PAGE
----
Pay for College – Even With Bad Credit

By on July 25, 2018

It may seem like the odds are stacked against you when it comes to getting a loan to pay for college. Coming out of high school, you don’t have a long credit history to draw from, so lenders see you as a high risk proposition. And if you are someone who’s returning to school, you might have some credit strikes against you along the way.

A short and positive credit history is better than none, so manage your revolving credit cards and paying your phone bills on time to maintain a healthy credit score. If you are applying for financial aid as a dependant, your credit information will be considered alongside your parents’, so your record of responsible credit behavior keeps you in good standing with lenders.

Even if you have strikes against you, all is not lost for you when it comes to borrowing money for school. There are loans available, mostly from the government, which do not require applicants to have top-rated credit, or do not require credit checks at all. The first step you must take to be considered for federal scholarships, grants and loans is to submit a Free Application for Federal Student Aid (FAFSA) application. The form is used to draft a snapshot of your college financial outlook, so that school financial aid offices can construct customized financial aid packages to help you pay for school.

Poor credit really shouldn’t keep you from obtaining your educational goals. If an adverse credit rating is getting in your way, here are some tips to help you maneuver around it when choosing the right college for you:

  • Appeal Loan Denials: Every education loan program has some system in place to allow families to appeal the outcome of their loan application. Your story will have to be compelling but if you have a good excuse for your non-existent or poor credit history, you may be able to get the bank to change their mind.
  • Consider a PLUS Loan Endorser: If you are denied on a Federal Plus loan, you have the option of appealing and/or you can see about getting an endorser (kind of like a co-signer)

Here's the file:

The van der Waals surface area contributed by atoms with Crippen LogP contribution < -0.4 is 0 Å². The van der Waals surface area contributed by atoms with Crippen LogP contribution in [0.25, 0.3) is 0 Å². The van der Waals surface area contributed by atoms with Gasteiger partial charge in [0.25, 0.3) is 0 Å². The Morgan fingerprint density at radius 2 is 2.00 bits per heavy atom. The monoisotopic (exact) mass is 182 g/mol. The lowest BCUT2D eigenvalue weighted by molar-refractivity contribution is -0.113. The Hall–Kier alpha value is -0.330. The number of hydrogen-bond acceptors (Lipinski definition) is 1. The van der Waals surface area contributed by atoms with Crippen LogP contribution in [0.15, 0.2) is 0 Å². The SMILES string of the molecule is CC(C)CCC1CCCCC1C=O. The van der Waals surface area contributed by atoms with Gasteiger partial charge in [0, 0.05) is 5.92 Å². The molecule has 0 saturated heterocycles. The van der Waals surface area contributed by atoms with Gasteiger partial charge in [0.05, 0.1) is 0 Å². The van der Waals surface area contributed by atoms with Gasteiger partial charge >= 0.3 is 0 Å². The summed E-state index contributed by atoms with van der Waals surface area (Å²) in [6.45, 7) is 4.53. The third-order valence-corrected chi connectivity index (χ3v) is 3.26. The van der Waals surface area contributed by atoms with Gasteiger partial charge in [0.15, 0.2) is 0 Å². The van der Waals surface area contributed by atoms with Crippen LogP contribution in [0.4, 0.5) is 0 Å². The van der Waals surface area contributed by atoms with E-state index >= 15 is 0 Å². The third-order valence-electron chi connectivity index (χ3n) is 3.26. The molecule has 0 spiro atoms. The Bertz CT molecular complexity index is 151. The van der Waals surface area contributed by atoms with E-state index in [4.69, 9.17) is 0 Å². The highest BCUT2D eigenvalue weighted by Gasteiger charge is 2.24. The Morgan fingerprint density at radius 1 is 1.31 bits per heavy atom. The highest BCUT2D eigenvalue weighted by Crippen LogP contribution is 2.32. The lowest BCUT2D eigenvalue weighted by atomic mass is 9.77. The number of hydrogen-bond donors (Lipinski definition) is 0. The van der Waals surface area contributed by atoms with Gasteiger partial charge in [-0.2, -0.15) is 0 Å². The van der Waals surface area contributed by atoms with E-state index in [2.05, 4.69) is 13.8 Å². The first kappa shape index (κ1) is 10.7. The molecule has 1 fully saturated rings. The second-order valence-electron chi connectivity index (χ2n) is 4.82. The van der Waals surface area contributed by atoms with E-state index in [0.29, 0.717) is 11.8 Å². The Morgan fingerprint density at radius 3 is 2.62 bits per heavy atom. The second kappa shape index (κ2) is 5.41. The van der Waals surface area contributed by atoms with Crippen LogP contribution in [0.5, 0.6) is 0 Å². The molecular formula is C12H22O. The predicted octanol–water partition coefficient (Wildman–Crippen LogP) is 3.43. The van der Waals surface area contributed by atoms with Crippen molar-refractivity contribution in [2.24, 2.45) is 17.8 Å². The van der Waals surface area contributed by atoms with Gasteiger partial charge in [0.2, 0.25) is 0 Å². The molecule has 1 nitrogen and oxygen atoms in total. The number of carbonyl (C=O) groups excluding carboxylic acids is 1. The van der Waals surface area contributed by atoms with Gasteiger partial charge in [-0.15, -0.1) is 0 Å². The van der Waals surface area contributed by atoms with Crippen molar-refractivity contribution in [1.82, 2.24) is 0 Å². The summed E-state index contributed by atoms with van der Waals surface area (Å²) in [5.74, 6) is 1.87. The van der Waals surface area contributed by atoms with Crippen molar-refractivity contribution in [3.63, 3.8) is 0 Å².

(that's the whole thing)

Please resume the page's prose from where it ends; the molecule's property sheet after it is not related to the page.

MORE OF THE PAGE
• Find Another Co-Signer: If mom and dad have a poor credit history, maybe you have an grandparent or family friend who is willing to serve as a co-signer. Some private loans now provide a co-signer release provision (which usually kicks in after on-time payments are made) that may make the co-signer more open to helping out.
  • Alternative Non-Credit Based Loans: If you are committed to pursuing a degree in one of a number of high-need fields like health science and teaching, you might find special financial aid incentives that apply to your academic major.
  • Borrow From Other Investment Vehicles: If you or your family has access to loan alternatives, such as Life Insurance policies, Trusts and Retirement funds, consider using those funds (hopefully with as little penalization and fees as possible) until your credit is repaired.
  • Shop Around: Different lenders have different credit criteria when it comes to awarding loans. Your credit may keep you from getting a loan at one place but be considered a marginal risk to another lender.
  • A Denial Can Be Good Thing: Did you know that if you are denied on the Federal Direct Parent Plus loan, the student is automatically eligible to receive an additional $4,000 in Direct Unsubsidized Federal loans?

Poor credit does not mean you are excluded from educational opportunities, but it may mean you have to be more creative with your financial planning. Responsible credit behavior leads to greater borrowing power for students and consumers, so learn more about how to repair your poor credit history and see a financial professional. There are credit counseling programs available through Sallie Mae and other student loan providers. And be sure to also managing your student debt as you go to build your own credit and protect any co-signers.

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About Amanda Jensen

FSN college advice columnist - Amanda gives parents and students knowledgeable advice on college planning, tuition financing and scholarships. With up to date and accessible information covering everything from personal finances to federal government policies, she is determined to make the college experience a painless one for all party's involved. You can find Amanda on !

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